A great crowd showed up at the historic Landmark Loew’s Jersey Theater this past Saturday and I was there…
…specifically to watch Ted Wilde’s Speedy starring Harold Lloyd. After seeing Why Worry? at this year’s TCMFF I vowed to watch as many Harold Lloyd films as I could. But it turned out that the Loew’s had a few surprises in store for me, which made for a full night of fantastic entertainment.
The weekend’s programming at the Loew’s, which began with a Friday night screening of William Friedkin’s Oscar-winner, The French Connection (1971), was all about films that feature the New York City of yesteryear.
First on the bill on Saturday was Little Fugitive (1953), a film I’d never even heard of.
Little Fugitive was introduced by Mary Engel, daughter of two of the film’s three directors whose pride in the film was palpable even from several rows back. Engel came back after the movie for a Q and A during which she discussed the lasting appreciation for 61-year-old movie directed by her parents, Morris Engel and Ruth Orkin and Ray Ashley.
Little Fugitive is about a seven year old boy named Joey (played by Richie Andrusco) who ends up spending two days alone in Coney Island because he thinks he killed his older brother, Lennie. Lennie and his friends tricked Joey to get rid of him never thinking the boy would leave his Brooklyn home and venture off on his own to the fantastic and scary world of Coney Island. We spend almost the entire film watching this boy as he experiences adventures of days gone by, which makes for a compelling, endearing film.
Adding to the charm of this film is the style used to film it, a verite feel that resulted from the use of a specially created 35mm camera. Little Fugitive took a total of five weeks to shoot, mostly due to the fact the directors actually waited for rain, which plays an important part in some scenes. Mary Engel mentioned, in response to one of the questions, that her father directed the 7-year-old Richie by filming him while giving direction with the actual sound and dialogue in the film synced later. I wondered about this while I watched the film as the boy’s actions are allowed to play out with a beautiful, patient flow as one would experience with music. I hope that makes sense. And the actual music heard throughout the film is supplied by a harmonica, which is perfect to enhance the mood and story depicted in the film. As someone used to Hollywood productions, and this movie was completely independently produced, I was blown away by the depth that came forth from the screen from this movie’s simplicity. Everything about this movie works. Since it’s so difficult to explain, just get your hands on it and watch it. Little Fugitive. It’ll charm even the most cynical among you.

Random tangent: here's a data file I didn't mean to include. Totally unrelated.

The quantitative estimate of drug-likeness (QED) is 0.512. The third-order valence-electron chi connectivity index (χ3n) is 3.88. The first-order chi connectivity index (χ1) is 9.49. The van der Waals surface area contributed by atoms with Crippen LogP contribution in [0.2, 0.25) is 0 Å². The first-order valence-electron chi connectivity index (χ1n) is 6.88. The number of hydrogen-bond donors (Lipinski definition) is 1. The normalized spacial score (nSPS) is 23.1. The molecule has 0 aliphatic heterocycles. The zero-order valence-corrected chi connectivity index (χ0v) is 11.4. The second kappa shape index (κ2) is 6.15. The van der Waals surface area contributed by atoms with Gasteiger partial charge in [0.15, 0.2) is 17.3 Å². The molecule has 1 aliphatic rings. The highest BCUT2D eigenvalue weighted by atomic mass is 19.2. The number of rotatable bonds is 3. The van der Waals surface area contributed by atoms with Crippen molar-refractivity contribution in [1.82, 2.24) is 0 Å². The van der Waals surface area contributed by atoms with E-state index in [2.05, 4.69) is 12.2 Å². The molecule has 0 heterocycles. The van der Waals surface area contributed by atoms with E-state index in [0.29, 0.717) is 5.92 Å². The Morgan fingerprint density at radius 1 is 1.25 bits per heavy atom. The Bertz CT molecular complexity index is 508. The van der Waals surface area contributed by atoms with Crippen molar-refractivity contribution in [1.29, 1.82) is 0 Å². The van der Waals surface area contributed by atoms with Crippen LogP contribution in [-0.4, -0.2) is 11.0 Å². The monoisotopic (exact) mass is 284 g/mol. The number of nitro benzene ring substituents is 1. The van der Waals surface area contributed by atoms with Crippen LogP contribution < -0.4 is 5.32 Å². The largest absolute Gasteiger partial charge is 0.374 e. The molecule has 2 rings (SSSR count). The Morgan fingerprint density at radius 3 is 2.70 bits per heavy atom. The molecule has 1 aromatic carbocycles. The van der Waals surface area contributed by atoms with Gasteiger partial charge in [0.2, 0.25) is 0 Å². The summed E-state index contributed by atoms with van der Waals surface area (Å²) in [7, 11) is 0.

By the way, I was joined at the screening of Little Fugitive by my friend, Rich (@ratzo318) of Wide Screen World. Rich just published a great post on this screening and film that’s a must read. Not only does he add details about the movie that I don’t include here, but due to Rich’s own ties to Coney Island his write-up is particularly poignant.
In keeping with the weekend’s theme, Loew’s Jersey sprang a little surprise before the second feature when Bernie Anderson, who was about to accompany Speedy on the Loew’s Wonder Morton, announced that they would precede the Lloyd movie with Roscoe “Fatty” Arbuckle’s 1917 short, Coney Island.
There’s really not much to say about this particular Arbuckle short, except it’s a typical Arbuckle/Keaton/St. John outing that guarantees laughs. The “Keaton” and “St. John” refer to frequent Arbuckle co-stars, Buster Keaton and Al St. John. The story in Coney Island is a bit convoluted, but story matters little when you have such great slapstick talents on a stage.